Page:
Shawn Johnson is adding a mirrorball trophy to her collection of Olympic medals. After all, the two glittering prizes seem to go very well together.
The 17-year-old gymnast was named "Dancing With the Stars" champion Tuesday during the season finale of the hit ABC show, the third Olympian in eight seasons to win.
Johnson and her professional partner, Mark Ballas, held the mirrorball trophy aloft as the rest of the contestants rushed out to greet them, hoisting the couple on their shoulders as sparkling confetti flew.
"This has been the best experience ever," Johnson said after her victory. "I've grown so much."
All three finalists performed one last dance, each earning a perfect score of 30 from the judges. Viewer votes are combined with judges' scores to determine the "Dancing" champ.
Show host Tom Bergeron said "less than 1 percent" separated the two finalists.
"This has been, without a doubt the best season ever," said head judge Len Goodman. "We've got the three best dancers here in the final."
Johnson, holding a trophy almost half as tall as she is, celebrated with friends and fans after the show.
"This means the world to me," she said. "I can officially say I'm a dancer, and that's amazing to me."
Johnson is the third Olympic gold medalist to win the "Dancing" crown. Ice skaters Kristi Yamaguchi and Apolo Anton Ohno have previously taken the show's trophy.
As Ohno noted on Monday's show, "There's no Olympian who's made the finals and not won the show."
Ballas shared the mirrorball with Yamaguchi last year.
Johnson had a scare in March when a 34-year-old man allegedly tried to break onto the "Dancing With the Stars" set, apparently to meet her. Police say Robert O'Ryan, who remains in custody on a stalking charge, jumped a fence at the studio lot after driving from Florida in a car loaded with guns, duct tape and love letters to Johnson. Filings by her parents said the incident caused her to fear for her safety.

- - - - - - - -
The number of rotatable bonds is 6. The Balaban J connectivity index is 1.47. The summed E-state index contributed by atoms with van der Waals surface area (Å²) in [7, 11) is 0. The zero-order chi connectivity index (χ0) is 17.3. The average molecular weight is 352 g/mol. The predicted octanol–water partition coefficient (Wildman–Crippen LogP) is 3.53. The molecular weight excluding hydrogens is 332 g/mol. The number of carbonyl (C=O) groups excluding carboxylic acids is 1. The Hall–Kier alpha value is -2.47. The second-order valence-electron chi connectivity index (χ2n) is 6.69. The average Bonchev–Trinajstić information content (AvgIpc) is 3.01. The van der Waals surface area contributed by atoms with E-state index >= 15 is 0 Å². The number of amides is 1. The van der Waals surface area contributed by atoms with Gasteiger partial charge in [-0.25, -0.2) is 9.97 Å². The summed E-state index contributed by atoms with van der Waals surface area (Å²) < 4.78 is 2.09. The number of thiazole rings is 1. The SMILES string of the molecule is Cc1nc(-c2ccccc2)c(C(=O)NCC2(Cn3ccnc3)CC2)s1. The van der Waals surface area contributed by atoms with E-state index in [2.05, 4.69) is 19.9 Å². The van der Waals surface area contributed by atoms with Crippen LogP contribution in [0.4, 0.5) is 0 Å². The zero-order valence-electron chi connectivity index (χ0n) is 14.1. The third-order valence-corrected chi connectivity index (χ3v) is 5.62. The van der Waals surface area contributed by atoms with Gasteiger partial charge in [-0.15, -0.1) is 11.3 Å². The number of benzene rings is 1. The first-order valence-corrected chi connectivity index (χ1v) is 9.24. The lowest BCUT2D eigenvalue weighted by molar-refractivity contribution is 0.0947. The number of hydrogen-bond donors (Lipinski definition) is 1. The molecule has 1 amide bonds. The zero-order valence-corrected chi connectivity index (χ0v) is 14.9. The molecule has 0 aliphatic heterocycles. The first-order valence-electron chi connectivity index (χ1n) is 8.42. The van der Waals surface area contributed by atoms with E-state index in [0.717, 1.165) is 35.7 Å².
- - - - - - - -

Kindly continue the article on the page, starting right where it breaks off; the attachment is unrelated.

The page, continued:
But Johnson shook off the incident and used her athleticism to better effect with each passing week, looking less like the rigid, overwhelmed and underaged gymnast that first emerged and more like a powerful yet graceful dancer as she gained confidence.
"I'm so happy for Shawn and Mark," Marini said. "They worked so hard."
Marini regularly topped the judges' leaderboard throughout the show's 11 weeks of competition. But even without the trophy, he said he feels like a winner.
"This has been the most surreal, craziest, most amazing experience of my life," the French actor said after the show. Making it to the finals means "you accept me into this culture," he said, adding that job offers have been pouring in throughout the season.
Rycroft, who was infamously jilted on this season of "The Bachelor," said she was just grateful for the experience. "Eleven weeks ago, nobody knew who I was," she said.
Former contestant and insult comic Jeffrey Ross came back for a little comic relief, roasting the three finalists, calling them, "the underage, the unwed and the unpronounceable."
Tuesday's season finale also featured a performance by Lady Gaga and the finale of the new pro-dancer competition. Anna Damidova competed with three other professional dancers for a spot on next season's "Dancing With the Stars."
Previously dismissed celebrities — including Apple co-founder Steve Wozniak, rodeo champ Ty Murray, funnyman Steve-O, singer Belinda Carlisle, rapper Lil Kim, former football star Lawrence Taylor, country singer Chuck Wicks, reality star Holly Madison, and actors David Alan Grier and Denise Richards — returned for a last dance.
While Johnson was paid increasingly by the episode, she got nothing extra for taking the mirrorball trophy, according to court documents filed in Los Angeles.
Because she's under 18, Johnson had to have a judge approve a minor's contract to participate in "Dancing." That agreement spelled out that Johnson receives $125,000 for being a contestant, and made significantly more per week the longer she lasted: For weeks three and four, Johnson received $10,000 per week; $20,000 per week for weeks five, six and seven; $30,000 for weeks eight and nine; and for the final two weeks, she received $50,000 a week — but no winning bonus.